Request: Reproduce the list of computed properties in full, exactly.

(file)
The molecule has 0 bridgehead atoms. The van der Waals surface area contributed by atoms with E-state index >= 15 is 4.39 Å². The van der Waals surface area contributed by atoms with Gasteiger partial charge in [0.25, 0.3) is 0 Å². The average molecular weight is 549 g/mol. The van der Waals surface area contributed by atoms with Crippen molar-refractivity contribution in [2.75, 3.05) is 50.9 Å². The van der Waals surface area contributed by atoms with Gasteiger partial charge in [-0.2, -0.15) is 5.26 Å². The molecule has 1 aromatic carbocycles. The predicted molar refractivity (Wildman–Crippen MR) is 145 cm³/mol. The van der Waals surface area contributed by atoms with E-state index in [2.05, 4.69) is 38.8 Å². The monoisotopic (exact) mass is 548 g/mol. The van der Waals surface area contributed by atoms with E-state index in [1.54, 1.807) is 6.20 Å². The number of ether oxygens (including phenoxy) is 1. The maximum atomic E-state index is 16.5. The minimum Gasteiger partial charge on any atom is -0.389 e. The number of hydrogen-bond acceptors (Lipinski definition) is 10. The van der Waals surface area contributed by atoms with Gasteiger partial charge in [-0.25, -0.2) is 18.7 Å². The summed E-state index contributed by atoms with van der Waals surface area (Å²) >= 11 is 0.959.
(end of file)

The molecule has 0 bridgehead atoms. The van der Waals surface area contributed by atoms with E-state index >= 15 is 4.39 Å². The van der Waals surface area contributed by atoms with Gasteiger partial charge in [0.25, 0.3) is 0 Å². The average molecular weight is 549 g/mol. The van der Waals surface area contributed by atoms with Crippen molar-refractivity contribution in [2.75, 3.05) is 50.9 Å². The van der Waals surface area contributed by atoms with Gasteiger partial charge in [-0.2, -0.15) is 5.26 Å². The molecule has 1 aromatic carbocycles. The predicted molar refractivity (Wildman–Crippen MR) is 145 cm³/mol. The van der Waals surface area contributed by atoms with E-state index in [2.05, 4.69) is 38.8 Å². The monoisotopic (exact) mass is 548 g/mol. The van der Waals surface area contributed by atoms with E-state index in [1.54, 1.807) is 6.20 Å². The number of ether oxygens (including phenoxy) is 1. The maximum atomic E-state index is 16.5. The minimum Gasteiger partial charge on any atom is -0.389 e. The number of hydrogen-bond acceptors (Lipinski definition) is 10. The van der Waals surface area contributed by atoms with Gasteiger partial charge in [-0.25, -0.2) is 18.7 Å². The summed E-state index contributed by atoms with van der Waals surface area (Å²) >= 11 is 0.959.